As Bedford-Stuyvesant Restoration Plaza continues eviction proceedings against one of the community’s oldest grass roots organizations, a City Council member from outside the district said he is willing to mediate to resolve the issue.
Restoration Plaza was established during the height of the Civil Rights Movement with the help of Bobby Kennedy under the mandate that local grass roots activists and policymakers work together to build the community.
Among the charter members involved in Restoration’s original funding was the late Korean War Veteran and Civil Rights activist Sonny Carson, who also founded the Committee to Honor Black Heroes (CHBH), which Restoration has been trying to evict since Jan. 30 for allegedly not paying rent.
“Sonny had an arrangement (with Restoration) and this should not be in court,” said East New York City Councilman Charles Barron. “I will lend any influence, time and energy in working things out. They (CHBH) are a viable organization in our community and have done great work.”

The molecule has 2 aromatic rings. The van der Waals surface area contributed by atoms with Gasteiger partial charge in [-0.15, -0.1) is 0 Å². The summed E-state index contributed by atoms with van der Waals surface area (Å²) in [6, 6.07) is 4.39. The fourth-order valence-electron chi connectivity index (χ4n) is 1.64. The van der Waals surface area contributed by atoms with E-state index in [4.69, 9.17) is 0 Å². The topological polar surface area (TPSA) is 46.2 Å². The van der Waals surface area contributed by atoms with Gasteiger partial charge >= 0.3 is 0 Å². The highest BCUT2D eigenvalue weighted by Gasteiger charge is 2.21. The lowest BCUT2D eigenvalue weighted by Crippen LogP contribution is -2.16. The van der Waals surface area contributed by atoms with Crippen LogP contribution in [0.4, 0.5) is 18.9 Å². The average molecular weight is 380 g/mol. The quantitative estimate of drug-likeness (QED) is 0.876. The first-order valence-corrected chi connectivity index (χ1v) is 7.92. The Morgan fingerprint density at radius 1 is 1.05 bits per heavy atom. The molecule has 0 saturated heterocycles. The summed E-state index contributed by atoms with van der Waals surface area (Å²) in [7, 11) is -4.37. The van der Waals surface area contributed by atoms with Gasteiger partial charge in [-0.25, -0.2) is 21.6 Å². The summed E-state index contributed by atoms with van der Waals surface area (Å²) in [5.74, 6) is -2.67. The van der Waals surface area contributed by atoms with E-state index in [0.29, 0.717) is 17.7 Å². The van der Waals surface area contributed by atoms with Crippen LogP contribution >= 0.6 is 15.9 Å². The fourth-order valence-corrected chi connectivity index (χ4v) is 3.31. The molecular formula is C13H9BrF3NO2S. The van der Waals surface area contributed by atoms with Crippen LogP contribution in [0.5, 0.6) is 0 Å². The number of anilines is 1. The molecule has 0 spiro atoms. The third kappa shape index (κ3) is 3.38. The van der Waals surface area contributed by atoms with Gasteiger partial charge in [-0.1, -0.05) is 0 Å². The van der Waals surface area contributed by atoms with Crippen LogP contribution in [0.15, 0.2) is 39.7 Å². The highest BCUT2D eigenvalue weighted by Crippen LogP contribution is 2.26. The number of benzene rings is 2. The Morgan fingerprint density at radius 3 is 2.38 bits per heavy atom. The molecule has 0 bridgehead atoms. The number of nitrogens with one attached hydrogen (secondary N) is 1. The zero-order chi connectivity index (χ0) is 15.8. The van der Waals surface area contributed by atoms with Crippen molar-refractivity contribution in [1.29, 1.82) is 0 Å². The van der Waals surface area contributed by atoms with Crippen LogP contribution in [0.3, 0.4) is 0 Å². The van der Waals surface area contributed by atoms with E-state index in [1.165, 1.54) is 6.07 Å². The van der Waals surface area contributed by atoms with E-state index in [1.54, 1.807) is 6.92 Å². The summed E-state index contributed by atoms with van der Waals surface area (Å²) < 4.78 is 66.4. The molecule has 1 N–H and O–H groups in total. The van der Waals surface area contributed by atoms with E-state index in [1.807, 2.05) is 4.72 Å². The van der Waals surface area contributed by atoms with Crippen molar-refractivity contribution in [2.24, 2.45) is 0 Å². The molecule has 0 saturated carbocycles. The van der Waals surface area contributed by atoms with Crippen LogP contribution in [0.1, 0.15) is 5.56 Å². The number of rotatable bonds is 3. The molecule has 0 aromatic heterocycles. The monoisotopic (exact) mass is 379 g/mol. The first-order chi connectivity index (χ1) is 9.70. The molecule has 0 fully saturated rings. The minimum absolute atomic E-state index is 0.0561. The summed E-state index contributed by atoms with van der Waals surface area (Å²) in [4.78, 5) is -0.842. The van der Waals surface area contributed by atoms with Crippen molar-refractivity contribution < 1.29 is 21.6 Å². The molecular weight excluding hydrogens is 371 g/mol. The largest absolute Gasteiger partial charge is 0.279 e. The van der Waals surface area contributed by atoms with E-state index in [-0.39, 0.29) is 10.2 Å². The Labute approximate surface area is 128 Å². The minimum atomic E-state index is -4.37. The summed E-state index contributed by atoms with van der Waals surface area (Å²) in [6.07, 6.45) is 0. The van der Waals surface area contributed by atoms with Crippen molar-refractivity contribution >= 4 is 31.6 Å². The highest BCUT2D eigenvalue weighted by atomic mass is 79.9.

Bedford-Stuyvesant City Councilman Al Vann, who represents the district and was active during the federal Restoration initiative in 1967, refused comment on the issue.
According to court papers, Bedford-Stuyvesant Restoration Corporation (BSRC) is booting the nonprofit because their lease expired on Jan. 14, 2012, and they are exercising their right to not renew it.
But CHBH Chief Executive Officer Ali Lamont maintains Restoration Plaza is kicking them out because of the organization’s strong grass roots outreach to those struggling under economic hardship in the community.
“The purpose of the Restoration Development Corporation is to uplift the people of this community and they’re hurting the people,” said Lamont. “They’ve turned the plaza into a gated area for private corporations. They closed the bathroom in the entrance and the skating rink in the back.”
BSRC spokesperson Dyrnest Sinckler responded in a previous story on the issue that the current eviction proceedings are the culmination of a long-running dispute that has not been amicably resolved.
“Eviction proceedings have been commenced because CHBH has failed to pay rent and comply with basic safety and security regulations typical for an office complex like Restoration Plaza,” said Sinckler.
Last week in landlord/tenant court, Judge Wavny Toussaint issued a third continuance until April 23 to give CHBH more time to get an attorney.
Restoration Development Corporation attorney Martin Tenenbaum said even if Carson had an agreement with Restoration that doesn’t mean they can stay in their office rent-free.
“Why did they sign a lease if you don’t pay rent?” asked Tenenbaum. “I walk in when the facts are already set. If they (CHBH) are claiming they have some documentation that they shouldn’t pay rent then I’m all ears, but from what I’m hearing there’s nothing cohesive.”